That said, donations to the Lance Armstrong Foundation, which has raised $480 million on behalf of cancer victims since it was founded in 1997, are running at almost twice normal levels since the cyclist was banned from competition in August, according to Katherine McLane, the foundation's vice president for communications and external affairs. Moreover, the number of patients and families seeking help negotiating treatment options, insurance and other matters is up 15 percent in that time.

"These issues have been in the news not just since August 24th but for many, many years," McLane said. "The Lance Armstrong Foundation has existed within this climate, so it's nothing new for us and nothing new for our corporate sponsors. . . . We have seen no loss of support on a constituent level of anything like that."

If it seems like a paradox, it makes sense to Ashley McCown, president of Solomon McCown & Company, a Boston-based public-relations firm that specializes in crisis communications.

Armstrong is "a brand unto himself," in McCown's view, because his athletic achievements have been intertwined with his victory over testicular cancer and his 15-year crusade to use the platform of his sporting triumphs to help others battling cancer.

So McCown wasn't surprised to find so much fervent support for Armstrong in surveying social media in the wake of the release of the USADA report.

"He won the Tour de France after he beat cancer," McCown noted. "You put those two together, and it's phenomenal. It's inspirational to so many people. . . . People have separated the personal choices he has made around doping from the good work he has done for cancer victims."

PROMOTED VIDEO
Have you tried new the Independent Digital Edition apps?
News
ebookA unique anthology of reporting and analysis of a crucial period of history
Sport
Luis Suarez looks towards the crowd during the 2-1 victory over England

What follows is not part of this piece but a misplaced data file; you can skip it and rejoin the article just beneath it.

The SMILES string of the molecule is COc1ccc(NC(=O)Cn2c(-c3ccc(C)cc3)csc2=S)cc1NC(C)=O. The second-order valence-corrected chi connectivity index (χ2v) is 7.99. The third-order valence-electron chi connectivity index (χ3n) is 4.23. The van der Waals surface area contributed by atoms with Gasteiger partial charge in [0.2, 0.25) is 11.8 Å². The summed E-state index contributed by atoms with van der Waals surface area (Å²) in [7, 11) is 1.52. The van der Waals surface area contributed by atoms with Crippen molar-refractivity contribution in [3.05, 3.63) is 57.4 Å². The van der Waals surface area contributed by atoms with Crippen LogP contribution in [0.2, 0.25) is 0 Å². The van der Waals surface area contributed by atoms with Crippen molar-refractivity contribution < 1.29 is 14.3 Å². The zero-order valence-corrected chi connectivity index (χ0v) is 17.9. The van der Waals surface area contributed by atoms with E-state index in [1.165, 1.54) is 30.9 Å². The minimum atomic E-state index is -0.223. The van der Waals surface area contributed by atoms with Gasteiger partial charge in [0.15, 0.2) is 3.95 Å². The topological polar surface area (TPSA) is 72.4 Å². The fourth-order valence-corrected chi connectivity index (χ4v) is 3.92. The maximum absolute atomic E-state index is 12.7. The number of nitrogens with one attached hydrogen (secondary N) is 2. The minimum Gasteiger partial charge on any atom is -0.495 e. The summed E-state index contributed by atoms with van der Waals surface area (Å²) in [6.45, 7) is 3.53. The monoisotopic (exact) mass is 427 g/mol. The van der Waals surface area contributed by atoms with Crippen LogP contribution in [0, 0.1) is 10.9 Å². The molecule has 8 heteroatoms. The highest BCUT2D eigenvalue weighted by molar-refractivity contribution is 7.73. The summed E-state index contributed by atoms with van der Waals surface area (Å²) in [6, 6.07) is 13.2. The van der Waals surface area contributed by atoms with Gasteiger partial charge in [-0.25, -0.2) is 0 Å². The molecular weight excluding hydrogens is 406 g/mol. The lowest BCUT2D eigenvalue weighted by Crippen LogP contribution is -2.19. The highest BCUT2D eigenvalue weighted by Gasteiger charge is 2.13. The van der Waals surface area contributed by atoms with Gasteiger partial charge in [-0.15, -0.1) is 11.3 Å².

sport
Life and Style
Cheesecake frozen yoghurt by Constance and Mathilde Lorenzi
food + drinkThink outside the cool box for this summer’s frozen treats
News
John Barrowman kisses his male “bride” at a mock Gretna Green during the Commonwealth Games opening ceremony
peopleBarrowman's opening ceremony message to Commonwealth countries where he would be sent to prison for being gay
Sport
Sir Bradley Wiggins removes his silver medal after the podium ceremony for the men’s 4,000m team pursuit in Glasgow yesterday
Commonwealth games Disappointment for Sir Bradley in team pursuit final as England are forced to settle for silver
Sport
Alistair Brownlee (right) celebrates with his gold medal after winning the men’s triathlon alongside brother Jonny (left), who got silver
England's Jodie Stimpson won the women’s triathlon in the morning
Independent
Travel Shop
the manor
Up to 70% off luxury travel
on city breaks Find out more
santorini
Up to 70% off luxury travel
on chic beach resorts Find out more
sardina foodie
Up to 70% off luxury travel
on country retreats Find out more
Latest stories from i100
Have you tried new the Independent Digital Edition apps?
Independent Dating
and  

By clicking 'Search' you
are agreeing to our
Terms of Use.

iJobs Job Widget
iJobs General

IT Auditor

competitive: Progressive Recruitment: IT Auditor , Information Governance, NHS...

Process Improvement Analyst (Testing)

£40000 - £45000 Per Annum: Clearwater People Solutions Ltd: Our client is curr...

Service Delivery Manager - Derivatives, Support,

Negotiable: Harrington Starr: Service Delivery Manager - (Derivatives, Support...

WPF .NET Developer

£300 - £350 per day: Harrington Starr: WPF Analyst Programmer NET, WPF, C#, M...